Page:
Balter initiated coverage of Kmart with a “buy” rating on April 4, 2004. Back then, investors thought he was crazy. After emerging from bankruptcy, KMRT shares rose from $15 to $41 before Balter recommended them to investors. Baffled by such a move, given Kmart’s horrible track record as a money-losing retailer, people ignored Balter’s advice and many shorted the stock. That was a decision many would live to regret.
Balter was one of the few who realized that not only did Kmart rid itself of its massive debt load after its reorganization, but that its real estate was a hidden crown jewel. As the company began to sell off some valuable stores to the likes of Home Depot and Sears, investors began to realize that Kmart had potential for a monumental turnaround. Short sellers were forced to cover their positions, and investors who listened to Gary Balter and bought the stock in the low 40’s saw it soar to $109 per share by November of last year.
At that point, Balter pulled his buy rating on Kmart, reducing shares to “neutral” after the stock had jumped more than 150% since his initial recommendation and announced plans to acquire Sears. Concerns over merger integration and short selling by arbitrageurs proved the UBS downgrade to be very timely. The stock, after hitting nearly $120 when the merger was announced, fell to as low as $86 within several weeks.
In early January, I wrote a piece alerting readers that KMRT (then at $92 per share) was a smart buy amid the merger-related concerns. Once the deal closed in late March, shorts would be forced to cover and more value in the Kmart/Sears combination could be realized. Since then, the stock has risen to $112, with the deal expected to close within weeks. Tonight, sensing the deal will prove to be a success, Gary Balter is once again slapping a “buy” rating on Kmart stock, raising his price target to $160 per share. The stock is trading up $7 in after-hours trading as a result.
Investors can choose to continue to voice skepticism about the Kmart/Sears combination, but betting against Balter at this point seems risky. Eddie Lampert, the chairman and majority shareholder of the combined company, has a great track record in retail and should be able to improve operations and sell off more real estate to unlock value for all KMRT shareholders, himself included.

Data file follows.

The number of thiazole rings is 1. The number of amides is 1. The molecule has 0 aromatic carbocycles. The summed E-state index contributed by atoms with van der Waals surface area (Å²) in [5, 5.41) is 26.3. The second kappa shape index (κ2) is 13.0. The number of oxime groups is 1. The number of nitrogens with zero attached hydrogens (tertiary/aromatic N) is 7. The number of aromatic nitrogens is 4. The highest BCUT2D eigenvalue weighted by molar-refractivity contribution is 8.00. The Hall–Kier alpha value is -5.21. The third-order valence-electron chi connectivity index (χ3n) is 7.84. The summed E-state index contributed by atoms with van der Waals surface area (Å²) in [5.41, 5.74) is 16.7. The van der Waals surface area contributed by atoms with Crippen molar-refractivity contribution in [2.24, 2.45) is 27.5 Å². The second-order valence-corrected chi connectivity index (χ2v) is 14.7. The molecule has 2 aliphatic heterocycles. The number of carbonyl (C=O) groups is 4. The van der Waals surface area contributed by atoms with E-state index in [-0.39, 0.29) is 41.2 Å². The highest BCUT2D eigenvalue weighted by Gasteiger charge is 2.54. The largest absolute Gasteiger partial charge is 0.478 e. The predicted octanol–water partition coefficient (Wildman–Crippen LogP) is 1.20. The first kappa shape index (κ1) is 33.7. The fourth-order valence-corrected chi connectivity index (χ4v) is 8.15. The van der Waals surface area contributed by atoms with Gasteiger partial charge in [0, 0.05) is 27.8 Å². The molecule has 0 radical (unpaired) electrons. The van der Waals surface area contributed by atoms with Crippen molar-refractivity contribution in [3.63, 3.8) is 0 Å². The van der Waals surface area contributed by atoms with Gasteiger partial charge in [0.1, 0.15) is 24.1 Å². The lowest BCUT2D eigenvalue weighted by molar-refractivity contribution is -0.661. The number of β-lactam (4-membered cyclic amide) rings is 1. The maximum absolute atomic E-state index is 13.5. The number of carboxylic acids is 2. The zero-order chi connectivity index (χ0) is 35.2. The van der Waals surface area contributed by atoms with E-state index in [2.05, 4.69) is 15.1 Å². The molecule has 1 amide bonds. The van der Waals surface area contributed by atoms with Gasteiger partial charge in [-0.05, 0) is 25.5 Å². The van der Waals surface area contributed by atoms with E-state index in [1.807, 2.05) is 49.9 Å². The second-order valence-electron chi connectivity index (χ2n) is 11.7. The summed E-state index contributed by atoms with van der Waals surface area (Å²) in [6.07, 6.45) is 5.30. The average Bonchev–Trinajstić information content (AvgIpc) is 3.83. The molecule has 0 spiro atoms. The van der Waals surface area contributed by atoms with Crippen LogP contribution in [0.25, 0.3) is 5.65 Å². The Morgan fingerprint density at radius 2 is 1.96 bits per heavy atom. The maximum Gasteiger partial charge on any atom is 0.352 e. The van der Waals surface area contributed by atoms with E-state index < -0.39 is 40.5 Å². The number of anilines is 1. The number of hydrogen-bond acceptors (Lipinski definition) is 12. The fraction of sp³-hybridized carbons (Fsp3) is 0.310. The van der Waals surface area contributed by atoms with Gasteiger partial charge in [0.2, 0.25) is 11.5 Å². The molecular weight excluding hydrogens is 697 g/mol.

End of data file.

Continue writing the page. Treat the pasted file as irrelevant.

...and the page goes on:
Below is a 1-year chart of KMRT stock. Balter’s initial recommendation, subsequent downgrade, and latest upgrade are labeled A, B, and C.
Everybody is talking about oil and a potential double-top after the commodity failed to break through $55 a barrel in yesterday’s trading. Nobody can really predict these short-term movements, and enough people look at charts that we might not see $60 near-term. Even if we get a pullback in oil prices on technical trading, I doubt that is the end of high oil prices. Any meaningful pullback should be bought as far as the energy stocks are concerned, just as a run above $55 presents a good opportunity to take some profit off the table.
High oil prices are here to stay, contrary to many people who blame the current escalated priced to hedge fund trader speculation. We might not see a run to $60 this week or next, but I would not be surprised if we saw oil hit $60 before it drops to $40 per barrel. When picking stocks in the group, focus on those companies that not only do well with prices high, but will have strong production growth as well, so when prices do give back some ground, their earnings won’t collapse.
Shares of medical device maker Boston Scientific (BSX) are hitting new lows today at $29 per share. The stock now trades at less than 14 times this year’s expected earnings, despite being the leading maker of a new class of heart devices known as drug-eluting stents. These new stents are coated with drugs that help patients heal from cardiovascular surgery and are widely becoming the de-facto standard within the industry.
As has always been the case with medical devices makers such as BSX, Guidant (GDT), St. Jude Medical (STJ), and Medtronic (MDT), competitive concerns continually drive share price fluctuations. While Boston Scientific is in the lead today, Johnson & Johnson (JNJ) has solidified the number two position and will surely be helped by its pending acquisition of Guidant. Both Medtronic and Guidant have yet to begin selling their drug-eluting stents, but they are in testing. Within a year or two, most players will have competing products on the market, cutting into Boston’s lead. Hence, BSX shares are making multi-year lows today.
The good news though, is that the number of competitors is decreasing due to consolidation in the industry. The medical device market is still growing at a double digit clip annually. Although BSX’s stent market share will likely decline in coming years, the company will remain a strong competitor and currently trades at a steep discount to the other companies in the industry. The stock’s near-term momentum is definitely down, but investors should keep a close eye on Boston Scientific, as an opportune time to buy the beaten-down shares will most likely present itself at some point in the future.